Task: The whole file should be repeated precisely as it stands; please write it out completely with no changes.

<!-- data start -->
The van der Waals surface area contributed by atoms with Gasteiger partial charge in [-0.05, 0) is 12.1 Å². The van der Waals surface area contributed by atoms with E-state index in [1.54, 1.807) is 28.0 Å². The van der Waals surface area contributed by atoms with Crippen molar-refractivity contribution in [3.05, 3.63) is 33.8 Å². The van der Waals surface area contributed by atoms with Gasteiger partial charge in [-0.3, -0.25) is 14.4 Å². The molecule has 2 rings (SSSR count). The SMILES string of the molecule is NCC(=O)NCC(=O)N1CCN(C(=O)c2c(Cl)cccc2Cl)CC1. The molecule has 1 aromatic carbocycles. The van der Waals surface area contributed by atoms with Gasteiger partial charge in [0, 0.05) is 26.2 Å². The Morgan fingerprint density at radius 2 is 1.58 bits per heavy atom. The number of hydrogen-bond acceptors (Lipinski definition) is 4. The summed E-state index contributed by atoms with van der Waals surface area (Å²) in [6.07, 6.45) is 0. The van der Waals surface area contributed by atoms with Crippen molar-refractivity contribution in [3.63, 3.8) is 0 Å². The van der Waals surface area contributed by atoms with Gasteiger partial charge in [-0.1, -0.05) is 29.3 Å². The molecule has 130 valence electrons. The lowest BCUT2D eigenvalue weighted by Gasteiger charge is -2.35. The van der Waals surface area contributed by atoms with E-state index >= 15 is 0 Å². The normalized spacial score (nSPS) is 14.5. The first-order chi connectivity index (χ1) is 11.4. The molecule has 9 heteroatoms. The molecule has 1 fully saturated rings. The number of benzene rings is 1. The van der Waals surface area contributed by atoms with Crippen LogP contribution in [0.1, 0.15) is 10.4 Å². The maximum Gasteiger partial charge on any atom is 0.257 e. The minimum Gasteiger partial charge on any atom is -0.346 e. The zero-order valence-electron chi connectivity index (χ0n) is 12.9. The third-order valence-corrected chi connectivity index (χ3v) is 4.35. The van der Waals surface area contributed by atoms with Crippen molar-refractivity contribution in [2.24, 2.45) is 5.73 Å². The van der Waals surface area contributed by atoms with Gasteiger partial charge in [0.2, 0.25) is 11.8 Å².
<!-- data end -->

The van der Waals surface area contributed by atoms with Gasteiger partial charge in [-0.05, 0) is 12.1 Å². The van der Waals surface area contributed by atoms with E-state index in [1.54, 1.807) is 28.0 Å². The van der Waals surface area contributed by atoms with Crippen molar-refractivity contribution in [3.05, 3.63) is 33.8 Å². The van der Waals surface area contributed by atoms with Gasteiger partial charge in [-0.3, -0.25) is 14.4 Å². The molecule has 2 rings (SSSR count). The SMILES string of the molecule is NCC(=O)NCC(=O)N1CCN(C(=O)c2c(Cl)cccc2Cl)CC1. The molecule has 1 aromatic carbocycles. The van der Waals surface area contributed by atoms with Gasteiger partial charge in [0, 0.05) is 26.2 Å². The Morgan fingerprint density at radius 2 is 1.58 bits per heavy atom. The number of hydrogen-bond acceptors (Lipinski definition) is 4. The summed E-state index contributed by atoms with van der Waals surface area (Å²) in [6.07, 6.45) is 0. The van der Waals surface area contributed by atoms with Crippen molar-refractivity contribution in [3.63, 3.8) is 0 Å². The van der Waals surface area contributed by atoms with Gasteiger partial charge in [-0.1, -0.05) is 29.3 Å². The molecule has 130 valence electrons. The lowest BCUT2D eigenvalue weighted by Gasteiger charge is -2.35. The van der Waals surface area contributed by atoms with E-state index >= 15 is 0 Å². The normalized spacial score (nSPS) is 14.5. The first-order chi connectivity index (χ1) is 11.4. The molecule has 9 heteroatoms. The molecule has 1 fully saturated rings. The number of benzene rings is 1. The van der Waals surface area contributed by atoms with Crippen LogP contribution in [0.1, 0.15) is 10.4 Å². The maximum Gasteiger partial charge on any atom is 0.257 e. The minimum Gasteiger partial charge on any atom is -0.346 e. The zero-order valence-electron chi connectivity index (χ0n) is 12.9. The third-order valence-corrected chi connectivity index (χ3v) is 4.35. The van der Waals surface area contributed by atoms with Crippen molar-refractivity contribution in [2.24, 2.45) is 5.73 Å². The van der Waals surface area contributed by atoms with Gasteiger partial charge in [0.2, 0.25) is 11.8 Å².